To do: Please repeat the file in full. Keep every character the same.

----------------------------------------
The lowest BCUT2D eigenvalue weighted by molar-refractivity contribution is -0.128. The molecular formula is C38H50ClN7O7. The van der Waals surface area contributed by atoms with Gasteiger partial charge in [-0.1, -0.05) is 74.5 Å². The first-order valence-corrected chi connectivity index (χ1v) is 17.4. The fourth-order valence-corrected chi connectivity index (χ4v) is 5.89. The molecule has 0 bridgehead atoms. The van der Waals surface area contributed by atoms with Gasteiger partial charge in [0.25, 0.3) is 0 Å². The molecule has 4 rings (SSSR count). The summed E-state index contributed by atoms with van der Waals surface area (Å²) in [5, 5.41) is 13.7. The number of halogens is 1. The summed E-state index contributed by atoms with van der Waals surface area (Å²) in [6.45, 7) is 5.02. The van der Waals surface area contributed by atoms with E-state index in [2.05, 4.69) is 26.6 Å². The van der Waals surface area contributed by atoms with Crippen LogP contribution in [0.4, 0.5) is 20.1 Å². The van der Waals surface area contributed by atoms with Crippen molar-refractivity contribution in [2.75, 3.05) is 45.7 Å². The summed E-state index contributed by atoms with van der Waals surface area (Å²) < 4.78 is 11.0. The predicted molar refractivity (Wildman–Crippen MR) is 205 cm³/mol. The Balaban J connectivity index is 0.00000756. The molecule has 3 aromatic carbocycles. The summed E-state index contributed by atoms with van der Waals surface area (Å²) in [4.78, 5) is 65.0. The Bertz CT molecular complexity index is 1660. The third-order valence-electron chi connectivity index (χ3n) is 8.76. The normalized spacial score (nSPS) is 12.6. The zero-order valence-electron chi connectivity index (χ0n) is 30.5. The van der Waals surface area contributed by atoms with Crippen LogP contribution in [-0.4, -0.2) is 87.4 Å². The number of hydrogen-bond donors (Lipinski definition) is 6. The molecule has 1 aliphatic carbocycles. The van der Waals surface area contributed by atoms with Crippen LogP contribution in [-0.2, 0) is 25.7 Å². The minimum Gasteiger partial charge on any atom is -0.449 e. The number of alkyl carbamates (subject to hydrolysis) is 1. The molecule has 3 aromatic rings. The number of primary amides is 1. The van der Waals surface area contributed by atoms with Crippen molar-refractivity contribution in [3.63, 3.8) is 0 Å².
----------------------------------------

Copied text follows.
The lowest BCUT2D eigenvalue weighted by molar-refractivity contribution is -0.128. The molecular formula is C38H50ClN7O7. The van der Waals surface area contributed by atoms with Gasteiger partial charge in [-0.1, -0.05) is 74.5 Å². The first-order valence-corrected chi connectivity index (χ1v) is 17.4. The fourth-order valence-corrected chi connectivity index (χ4v) is 5.89. The molecule has 0 bridgehead atoms. The van der Waals surface area contributed by atoms with Gasteiger partial charge in [0.25, 0.3) is 0 Å². The molecule has 4 rings (SSSR count). The summed E-state index contributed by atoms with van der Waals surface area (Å²) in [5, 5.41) is 13.7. The number of halogens is 1. The summed E-state index contributed by atoms with van der Waals surface area (Å²) in [6.45, 7) is 5.02. The van der Waals surface area contributed by atoms with E-state index in [2.05, 4.69) is 26.6 Å². The van der Waals surface area contributed by atoms with Crippen LogP contribution in [0.4, 0.5) is 20.1 Å². The van der Waals surface area contributed by atoms with Crippen molar-refractivity contribution in [2.75, 3.05) is 45.7 Å². The summed E-state index contributed by atoms with van der Waals surface area (Å²) < 4.78 is 11.0. The predicted molar refractivity (Wildman–Crippen MR) is 205 cm³/mol. The Balaban J connectivity index is 0.00000756. The molecule has 3 aromatic carbocycles. The summed E-state index contributed by atoms with van der Waals surface area (Å²) in [4.78, 5) is 65.0. The Bertz CT molecular complexity index is 1660. The third-order valence-electron chi connectivity index (χ3n) is 8.76. The normalized spacial score (nSPS) is 12.6. The zero-order valence-electron chi connectivity index (χ0n) is 30.5. The van der Waals surface area contributed by atoms with Crippen LogP contribution in [-0.4, -0.2) is 87.4 Å². The number of hydrogen-bond donors (Lipinski definition) is 6. The molecule has 1 aliphatic carbocycles. The van der Waals surface area contributed by atoms with Crippen LogP contribution in [-0.2, 0) is 25.7 Å². The minimum Gasteiger partial charge on any atom is -0.449 e. The number of alkyl carbamates (subject to hydrolysis) is 1. The molecule has 3 aromatic rings. The number of primary amides is 1. The van der Waals surface area contributed by atoms with Crippen molar-refractivity contribution in [3.63, 3.8) is 0 Å².